Slowly and thoughtfully, she told me: “your dad was supportive of me. He wasn't chauvinistic, he wanted me to succeed. The problem was his income was sporadic. Sometimes people have asked me, why didn't you go into the job market earlier, when you [kids] were young. Subconsciously I knew if I went back to getting good money, he would quit. I wasn't ready to be the breadwinner and give up homeschooling. I played that as long as I could.” Still, despite her passion and strategy, she felt a little worn. “It was hard to be confident being married to your dad,” she conceded. “When he wasn't sure what to do, it was my fault. He was supportive at times, and then not at all.”
In the early years of parenting, Mom found purpose separate from her marriage and motherhood, leading a women's prayer group. She refers to them as “prayer warriors,” willing to take on any problem with the full weight of their God behind them. The group called themselves Aglow. She painted the scene for me: “it was Spring of '88. Joseph wasn't born yet, it was just you. We were living on Plum Island. [A woman at church] encouraged me to attend their chapter in Salem. I kept hearing that there used to be a chapter in Newburyport, but it got... unbalanced. I felt like the Lord was prompting me to start a group, and I had a prolonged argument with Him. I told Him I was too young. I was 32. I'd only been involved in Pentecostal things since '82.”
Eventually she gave in and took charge, with a friend from church as vice president. It was challenging, her plans kept needing revision. “For a year, we just met for prayer,” she said. “I kept hoping we could recruit someone from the previous chapter, but we were more just bringing healing for them.” It wasn't a glorified book club, though; it was a registered non-profit, and a serious religious organization with requirements to be met. “We had to find three pastors who were filled with the Spirit to sponsor us, for accountability,” she told me. After she moved away, the chapter lost its verve, closing after about a year.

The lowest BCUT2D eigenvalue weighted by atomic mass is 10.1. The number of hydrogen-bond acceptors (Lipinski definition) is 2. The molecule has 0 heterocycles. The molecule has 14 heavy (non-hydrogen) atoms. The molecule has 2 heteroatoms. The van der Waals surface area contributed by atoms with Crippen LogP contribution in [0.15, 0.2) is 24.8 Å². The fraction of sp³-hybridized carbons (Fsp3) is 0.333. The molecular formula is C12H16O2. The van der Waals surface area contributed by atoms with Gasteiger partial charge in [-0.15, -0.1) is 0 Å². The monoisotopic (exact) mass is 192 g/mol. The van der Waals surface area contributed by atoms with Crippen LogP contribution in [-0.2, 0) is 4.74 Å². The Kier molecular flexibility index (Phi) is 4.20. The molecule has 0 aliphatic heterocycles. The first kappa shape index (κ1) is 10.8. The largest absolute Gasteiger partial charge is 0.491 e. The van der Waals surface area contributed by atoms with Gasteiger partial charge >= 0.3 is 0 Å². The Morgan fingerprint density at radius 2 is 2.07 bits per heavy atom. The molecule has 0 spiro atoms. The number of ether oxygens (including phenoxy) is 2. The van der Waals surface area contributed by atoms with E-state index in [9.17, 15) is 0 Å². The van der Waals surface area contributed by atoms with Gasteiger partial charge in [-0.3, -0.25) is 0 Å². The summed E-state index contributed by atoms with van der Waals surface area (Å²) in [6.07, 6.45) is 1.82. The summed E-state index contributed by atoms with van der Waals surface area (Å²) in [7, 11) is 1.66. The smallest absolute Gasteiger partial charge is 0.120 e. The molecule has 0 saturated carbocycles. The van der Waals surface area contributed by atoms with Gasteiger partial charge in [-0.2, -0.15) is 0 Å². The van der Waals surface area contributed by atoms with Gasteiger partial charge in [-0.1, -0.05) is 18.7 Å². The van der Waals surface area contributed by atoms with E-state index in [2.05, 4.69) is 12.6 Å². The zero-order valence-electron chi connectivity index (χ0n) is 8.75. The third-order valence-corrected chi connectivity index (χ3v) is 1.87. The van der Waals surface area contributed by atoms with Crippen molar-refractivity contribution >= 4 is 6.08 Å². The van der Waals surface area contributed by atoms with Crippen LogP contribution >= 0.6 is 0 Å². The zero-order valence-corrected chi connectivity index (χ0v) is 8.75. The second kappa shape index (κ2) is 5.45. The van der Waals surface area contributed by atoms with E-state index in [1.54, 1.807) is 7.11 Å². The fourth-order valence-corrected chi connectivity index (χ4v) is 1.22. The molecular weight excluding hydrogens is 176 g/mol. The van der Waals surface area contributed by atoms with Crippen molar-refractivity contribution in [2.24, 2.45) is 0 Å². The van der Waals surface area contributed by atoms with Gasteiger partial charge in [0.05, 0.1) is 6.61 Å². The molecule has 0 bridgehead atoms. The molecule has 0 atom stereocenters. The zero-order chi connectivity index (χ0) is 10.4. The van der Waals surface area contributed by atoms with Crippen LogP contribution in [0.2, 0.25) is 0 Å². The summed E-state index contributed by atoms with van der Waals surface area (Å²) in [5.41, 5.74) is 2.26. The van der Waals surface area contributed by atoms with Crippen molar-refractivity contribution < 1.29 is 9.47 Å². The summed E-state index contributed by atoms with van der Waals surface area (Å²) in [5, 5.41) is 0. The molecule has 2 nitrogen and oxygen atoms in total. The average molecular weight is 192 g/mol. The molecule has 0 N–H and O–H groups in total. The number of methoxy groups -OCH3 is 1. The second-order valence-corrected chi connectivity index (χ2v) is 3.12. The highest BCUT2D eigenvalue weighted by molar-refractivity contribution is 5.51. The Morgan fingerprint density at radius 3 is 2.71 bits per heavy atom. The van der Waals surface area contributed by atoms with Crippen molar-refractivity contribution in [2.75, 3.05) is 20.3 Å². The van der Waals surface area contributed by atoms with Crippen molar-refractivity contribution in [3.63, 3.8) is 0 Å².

“It was a good experience for me. It really stretched me,” she reflected. “So it was quite a shock when we went to Texas and none of those doors opened for me.” Semi-rural Texas, twenty years ago, was not exactly a feminist landscape. Sure, strong women abounded, as they do everywhere, but they were quieter about it, especially within Christian circles. Men were the leaders of the household, we were told. Women must cultivate a spirit of service. We were so well suited to teaching children; my mother was admonished when she inquired about teaching adult Sunday school at our new church. Taken aback, Mom needed a moment or so to readjust. “I focused on homeschooling and new relationships,” she told me. Always strategic, she was slowly sowing seeds among the church elders. By the time we moved away a decade later, the pastors were still all men, but women could be found in almost every other position of influence.
Within those ten years, my parents' marriage foundered and my mother re-entered the workforce. “I was getting myself set up because I thought divorce was coming,” she confessed. She was right. “Overall I loved the transition,” she said. “After a while I started doing some accounting work from home. I didn't go to substantial hours until Maria [our friend and neighbor] could watch you guys.” Although she was hired by a reputable firm a few towns away, and gained the respect of her peers, she was underpaid for years. “We had so many transitions,” Mom reflected of that period. Thinking back, I always remember the sight of her standing 30 feet up on borrowed scaffolding, repainting our enormous, battered Victorian. When Monday came around, she'd don an impeccable suit and go to work with paint flecks in her dark hair. She cut an odd figure. The neighbors stared. It must have been lonely. There were no suitable bachelors then, in that place, she told me.
When I left for college, she sold our house, packed up my two brothers, and returned to the orchards and mesas of Colorado. Most of her family remained in the Grand Valley, and she came back to them. Now, years later, she's married to an old cowboy, moonlights as caregiver for Nana, Papa, and my two small daughters, and runs two businesses. “I'm happiest now, I think,” she told me. “I don't have to prove myself. I'm not working for somebody, so I get to pick the skills I enjoy the most.” For Mom, her womanhood has been one of ambition and nurturing, rife with calculated risks, driven and full of heart.
Tammy Bendetti writes and paints on Colorado's Western Slope, where she lives with her husband and two little girls. In her spare time she enjoys dancing badly and drinking dangerous amounts of coffee.